474    SEPTEMBER 18, 2005:   Oh, What A Night!
For years I have been tantalized by the Black Forest Star Party held at Cherry Springs State Park near Coudersport, PA. The event, sponsored by the Central Pennsylvania Observers from State College, draws annually about 450 astronomy enthusiasts. Its participants have extolled the black skies of rural Potter County, and I wanted to see them for myself. But Cherry Springs is over four road hours from where I live, and it is located in the cloudiest region east of the Mississippi. Needless to say, many Black Forest events have taken place under less than favorable conditions. Enter friend Adam Jones, pilot and meteorologist, with an uncanny sense of forecasting, and get this, a dirt landing strip that ends within 100 yards of the observing area at Cherry Springs. Here are the perfect ingredients for “crashing a star party.” That’s exactly what Adam and I did on the flawless, new moon evening of September 3. Imagine a large grassy oasis surrounded by a dense, verdant forest. The observing field is packed with hundreds of pop ups and as many telescopes pointing towards the heavens. As sunlight fades, the sky is an azure blue, and hushed people are in busy preparation, adjusting this knob or that button, as if waiting for the report of some magical gun and a race to begin. That evening, I saw both dusk and dawn in what became a true race against the Earth’s rotation and the light of a new day. In between it was pure magic against the backdrop of the late summer Milky Way arching from horizon to horizon, and a field bathed in the red glow of muted and pulsating lights, marking the locations of telescopes and observers. If there is a heaven, maybe amateur astronomers in the Northeast pass on to Potter County. Photos are posted online.

[Black Forest Star Party]
Black Forest Star Party 2005:   Photography by Gary A. Becker, lower right inset with the help of Adam R. Jones (right)...

[Black Forest Milky Way]
From Cherry Springs State Park in north central Pennsylvania, the summer Milky Way stretches across the sky from horizon to horizon with only minor amounts of light pollution visible. Thanks to Lynn Krizan of Kutztown University for the use of his equatorially aligned telescope to which I piggybacked my camera for this five minute exposure. Gary A. Becker photography...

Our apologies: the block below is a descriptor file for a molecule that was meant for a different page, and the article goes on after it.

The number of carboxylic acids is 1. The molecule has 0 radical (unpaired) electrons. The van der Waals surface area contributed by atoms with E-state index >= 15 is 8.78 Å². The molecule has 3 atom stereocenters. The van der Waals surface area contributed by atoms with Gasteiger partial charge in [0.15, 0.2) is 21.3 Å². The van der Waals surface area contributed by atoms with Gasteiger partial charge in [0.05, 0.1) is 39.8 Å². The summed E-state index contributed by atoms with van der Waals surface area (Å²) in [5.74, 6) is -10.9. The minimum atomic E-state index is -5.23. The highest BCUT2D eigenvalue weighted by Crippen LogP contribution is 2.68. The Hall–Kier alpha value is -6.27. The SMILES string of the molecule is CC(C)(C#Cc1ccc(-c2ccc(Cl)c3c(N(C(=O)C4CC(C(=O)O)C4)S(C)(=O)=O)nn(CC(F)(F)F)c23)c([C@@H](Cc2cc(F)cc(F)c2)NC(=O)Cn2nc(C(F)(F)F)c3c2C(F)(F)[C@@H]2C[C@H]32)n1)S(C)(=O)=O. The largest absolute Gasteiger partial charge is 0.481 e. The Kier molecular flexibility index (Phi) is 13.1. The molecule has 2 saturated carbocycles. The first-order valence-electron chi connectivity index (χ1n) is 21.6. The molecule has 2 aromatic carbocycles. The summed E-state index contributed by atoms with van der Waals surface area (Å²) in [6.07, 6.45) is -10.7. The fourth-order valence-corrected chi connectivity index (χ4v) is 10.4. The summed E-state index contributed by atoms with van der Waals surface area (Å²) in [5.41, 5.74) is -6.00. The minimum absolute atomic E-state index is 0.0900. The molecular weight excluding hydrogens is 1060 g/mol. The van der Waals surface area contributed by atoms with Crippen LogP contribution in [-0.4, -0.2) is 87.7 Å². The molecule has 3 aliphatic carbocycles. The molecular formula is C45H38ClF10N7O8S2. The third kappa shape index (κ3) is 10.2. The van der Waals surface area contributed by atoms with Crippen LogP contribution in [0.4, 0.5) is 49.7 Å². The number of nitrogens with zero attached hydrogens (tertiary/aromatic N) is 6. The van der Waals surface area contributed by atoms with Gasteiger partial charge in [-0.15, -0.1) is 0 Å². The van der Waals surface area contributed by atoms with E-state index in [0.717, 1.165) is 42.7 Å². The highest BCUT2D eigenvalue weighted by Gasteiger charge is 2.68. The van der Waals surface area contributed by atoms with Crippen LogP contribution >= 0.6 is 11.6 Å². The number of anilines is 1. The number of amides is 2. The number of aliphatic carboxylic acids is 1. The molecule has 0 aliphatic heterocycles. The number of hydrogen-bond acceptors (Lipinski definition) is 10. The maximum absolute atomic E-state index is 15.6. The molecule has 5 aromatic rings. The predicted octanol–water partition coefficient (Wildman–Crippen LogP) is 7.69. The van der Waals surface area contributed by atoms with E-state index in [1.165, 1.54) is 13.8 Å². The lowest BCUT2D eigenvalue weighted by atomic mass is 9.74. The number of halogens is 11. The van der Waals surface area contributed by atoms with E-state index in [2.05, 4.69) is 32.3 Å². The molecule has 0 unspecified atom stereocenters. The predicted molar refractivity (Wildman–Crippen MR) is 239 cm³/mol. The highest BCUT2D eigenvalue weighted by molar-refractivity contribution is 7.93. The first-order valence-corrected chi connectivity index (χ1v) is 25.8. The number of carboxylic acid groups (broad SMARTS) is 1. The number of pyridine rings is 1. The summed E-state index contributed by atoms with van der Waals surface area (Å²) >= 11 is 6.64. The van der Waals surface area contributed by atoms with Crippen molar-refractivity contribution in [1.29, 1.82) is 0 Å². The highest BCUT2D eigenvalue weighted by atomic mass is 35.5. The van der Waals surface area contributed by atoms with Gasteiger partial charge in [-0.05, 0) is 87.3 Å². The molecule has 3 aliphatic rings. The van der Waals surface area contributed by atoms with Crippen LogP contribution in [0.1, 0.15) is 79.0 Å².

[Black Forest Observer]
Many observers watch the heavens all night at the Black Forest Star Party, taking advantage of the exceptionally dark unpolluted eastern skies. Gary A. Becker photography...

475    SEPTEMBER 25, 2005:   Perseus, the Hero
Every once in a while, a person comes along who really seems to have his collective act together; someone who is handsome, smart, an excellent athlete, and genuinely a nice guy. I’ve just described Perseus, the Hero, an autumn constellation now rising in the NE after sundown. Perseus, as a baby, and his mother, Danae, were abandoned by Perseus’ grandfather and set adrift in a sealed coffin to die. They were rescued and taken in by a Good Samaritan fisherman. Years later, as Perseus matured, the evil king, Polydectes, desired to marry his extremely beautiful mother, but Perseus proved an obstacle to the king’s plans. To get rid of the teen, Polydectes sent Perseus on a quest to kill the Gorgon monster, Medusa. Once beautiful, the Medusa now had slithering snakes as hair, and looking into her eyes, literally got one stoned. It seemed to be a no-brainer to Polydectes. Perseus would wind up as just another wide-eyed statue on the island where the monster lived. But Perseus had friends in high places, god and goddesses who had given him special weapons, allowed him to fly, and even to become invisible. Needless to say, the Medusa had met her match and lost her head over our hero. On his flight home, Perseus used the Medusa to rescue the lovely Andromeda, who was chained to a rock as tribute to the monster Cetus. Before Cetus could devour her, the fiend was also turned into stone. Naturally, it was love at first sight for Andromeda, and wedding bells were soon to follow, but only after Perseus turned Polydectes and his gang into stone and then became king. Good triumphed; evil got trampled. You can see Perseus in the Northeast as a sideways “V” by 10 p.m., below and to the right of the “W” constellation of Cassiopeia. A map is posted online.

[Perseus, Andromeda, and Cassiopeia]

September Star Map

september Moon Phase Calendar